For a study, researchers sought to determine if urine acidity can help prevent urinary tract infections (UTIs) and if it is altered by diet. They wanted to see how urine pH affected the rate of recurrent UTIs (RUTIs) following electrofulguration (EF) in three groups of women with varied urine pH ranges and the relationship between food composition and urine pH.
Women in a previous IRB-approved prospective trial documented urine pH and nutrition for a week. There are three urine pH groups: never below 6, never above 6, and above and below 6. A 3-day diet analysis was performed in the study, which comprised classifying different meals by acidity using pH food charts and estimating quantities ingested using a nutritional analysis database. The rate of UTIs after EF and urine pH following acidic meal consumption were studied between urine pH groups. Low urine pH, hypothesized, protects against RUTIs.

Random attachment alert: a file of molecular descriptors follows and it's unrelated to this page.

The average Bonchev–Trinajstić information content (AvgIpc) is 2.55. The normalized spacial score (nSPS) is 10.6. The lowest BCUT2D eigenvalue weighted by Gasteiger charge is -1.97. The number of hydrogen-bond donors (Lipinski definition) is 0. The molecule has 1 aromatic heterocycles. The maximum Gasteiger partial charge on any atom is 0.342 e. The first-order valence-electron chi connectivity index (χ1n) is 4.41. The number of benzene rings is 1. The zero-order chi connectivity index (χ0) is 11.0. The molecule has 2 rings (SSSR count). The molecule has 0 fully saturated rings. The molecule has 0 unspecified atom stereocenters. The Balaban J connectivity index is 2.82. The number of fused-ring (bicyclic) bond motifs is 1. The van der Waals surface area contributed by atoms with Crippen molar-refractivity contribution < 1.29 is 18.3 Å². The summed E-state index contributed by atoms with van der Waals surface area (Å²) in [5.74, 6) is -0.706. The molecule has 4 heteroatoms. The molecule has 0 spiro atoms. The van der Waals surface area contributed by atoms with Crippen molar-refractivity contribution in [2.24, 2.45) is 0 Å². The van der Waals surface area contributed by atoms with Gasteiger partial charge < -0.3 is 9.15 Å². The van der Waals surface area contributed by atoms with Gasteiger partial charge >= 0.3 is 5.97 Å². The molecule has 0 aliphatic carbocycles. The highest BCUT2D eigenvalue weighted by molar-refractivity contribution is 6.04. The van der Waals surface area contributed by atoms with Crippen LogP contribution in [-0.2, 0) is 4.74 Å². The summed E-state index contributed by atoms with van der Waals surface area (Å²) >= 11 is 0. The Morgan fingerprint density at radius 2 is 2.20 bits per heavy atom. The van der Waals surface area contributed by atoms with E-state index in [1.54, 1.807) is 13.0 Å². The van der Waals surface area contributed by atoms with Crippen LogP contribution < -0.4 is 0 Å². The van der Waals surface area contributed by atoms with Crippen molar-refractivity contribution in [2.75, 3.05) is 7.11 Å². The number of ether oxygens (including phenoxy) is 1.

There was no change in UTI prevalence, rate, or culture features across the groups of 37/69 patients who received EF with a lengthy median follow-up time (4-6 years). There was no statistically significant difference in the mean amount of acidic meals consumed and the urine pH after each meal.
During long-term follow-up, no connection was detected between urine pH groups, acidic food intake, and rates of UTIs after EF, potentially because there is no link between urine pH and UTIs or because EF already causes a significant reduction in UTI rates.